For the better part of two decades, the Stone Mountain Tennis Center — the Gwinnett County complex where racket-twirling stars did battle during the 1996 Olympics — quietly crumbled.
Left empty and largely abandoned after the Games, chain-link fences, weed-cracked asphalt and disintegrating bricks and mortar became characteristic features of the very visible property alongside U.S. 78.
Gwinnett acquired the 26-acre plot in a 2016 land swap and, less than a year later, tore everything down.
Clean slate in hand, the county is now looking for developers who can breathe new life into the property — and create what it envisions as a new “southern gateway” into Gwinnett.
Gwinnett Commission Chair Charlotte Nash said the county is hoping for “an innovative mixed-use development.”
“We want to see a development that uses to full advantage the unique features of the area around the site,” Nash said. “And we are looking for a project that spurs redevelopment of other nearby properties to create the type of community this area of Gwinnett deserves.”
Last week, Gwinnett County issued a formal “request for information” regarding the property — an open call for developers to submit proposals for the former tennis venue’s redevelopment. The range of potential projects on the site was left largely open-ended but, as suggested by Nash and as phrased in documents accompanying the request, the county is dreaming of “a signature development that will have a halo effect on the surrounding area.”
Documents suggest the county would be “supportive of development on the site that incorporates a mix of transformative uses including retail, entertainment, hotel, office or residential.”
Should the interest — and the right project — be there, the county is willing to negotiate the sale or lease of the tennis center property, documents said.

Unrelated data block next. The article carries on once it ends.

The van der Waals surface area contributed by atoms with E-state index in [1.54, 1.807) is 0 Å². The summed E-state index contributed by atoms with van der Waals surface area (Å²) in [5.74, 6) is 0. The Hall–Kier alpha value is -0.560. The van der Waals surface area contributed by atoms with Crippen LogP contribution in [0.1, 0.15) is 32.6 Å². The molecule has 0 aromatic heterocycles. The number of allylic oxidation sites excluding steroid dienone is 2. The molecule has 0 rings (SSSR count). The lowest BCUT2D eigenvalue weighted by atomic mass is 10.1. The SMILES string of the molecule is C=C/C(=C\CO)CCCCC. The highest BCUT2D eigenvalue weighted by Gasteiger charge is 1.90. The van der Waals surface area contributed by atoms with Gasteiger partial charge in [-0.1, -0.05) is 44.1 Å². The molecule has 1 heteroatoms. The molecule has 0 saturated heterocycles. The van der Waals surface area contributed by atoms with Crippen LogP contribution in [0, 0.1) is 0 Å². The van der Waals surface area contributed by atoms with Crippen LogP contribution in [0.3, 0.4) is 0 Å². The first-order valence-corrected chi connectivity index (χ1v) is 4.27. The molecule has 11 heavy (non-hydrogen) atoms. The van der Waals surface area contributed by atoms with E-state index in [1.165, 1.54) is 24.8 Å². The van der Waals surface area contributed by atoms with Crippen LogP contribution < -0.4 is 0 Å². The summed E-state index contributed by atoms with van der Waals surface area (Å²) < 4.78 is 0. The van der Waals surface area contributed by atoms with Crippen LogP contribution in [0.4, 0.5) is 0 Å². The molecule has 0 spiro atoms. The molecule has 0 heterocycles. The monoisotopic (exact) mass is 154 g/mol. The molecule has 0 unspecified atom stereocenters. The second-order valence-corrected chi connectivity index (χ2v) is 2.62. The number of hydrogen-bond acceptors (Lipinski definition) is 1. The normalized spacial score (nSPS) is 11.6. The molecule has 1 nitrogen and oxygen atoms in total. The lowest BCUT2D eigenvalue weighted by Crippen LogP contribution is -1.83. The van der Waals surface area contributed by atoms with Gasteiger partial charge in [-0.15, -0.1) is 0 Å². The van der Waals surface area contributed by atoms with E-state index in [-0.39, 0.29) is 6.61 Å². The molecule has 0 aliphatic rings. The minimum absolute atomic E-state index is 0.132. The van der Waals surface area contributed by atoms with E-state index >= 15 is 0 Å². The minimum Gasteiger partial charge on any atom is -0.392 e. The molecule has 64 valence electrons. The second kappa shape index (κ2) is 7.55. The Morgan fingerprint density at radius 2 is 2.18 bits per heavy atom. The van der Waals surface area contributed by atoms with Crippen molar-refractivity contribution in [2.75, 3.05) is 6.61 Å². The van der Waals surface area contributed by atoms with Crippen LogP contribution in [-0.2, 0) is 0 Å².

The U.S. 78 corridor where the Olympic venue once sat has seen a few recent wins in its ongoing revitalization efforts. They include the relocation of the world-famous Netherworld Haunted House and the recent announcement that e-commerce giant Amazon plans to build a 1,000-job distribution facility nearby.
Officials see the tennis center site as the next big step.
The relatively unique process Gwinnett is undertaking to spark the tennis center’s redevelopment is also likely to inform how the county proceeds with other key pieces of property it owns — namely the 100-plus-acre site purchased near Norcross late last year.
The property Gwinnett purchased from fiber optic company OFS Fitel sits near I-85 and Jimmy Carter Boulevard and has been targeted for a potential transit hub (though that vision was complicated by the failure of the county’s March referendum on joining MARTA).
Regardless of its transit future, the county believes the property — which it bought for about $35 million, financed at 3.9 percent over 20 years — could be the catalyst site that sparks that area’s revitalization.
If the tennis center process produces a favorable result, the county is likely to use a similar one to solicit project proposals of the OFS property.
“The timing of the process for the OFS site will be based on our sense of market interest that will result in the best overall outcome for the county,” Nash said.
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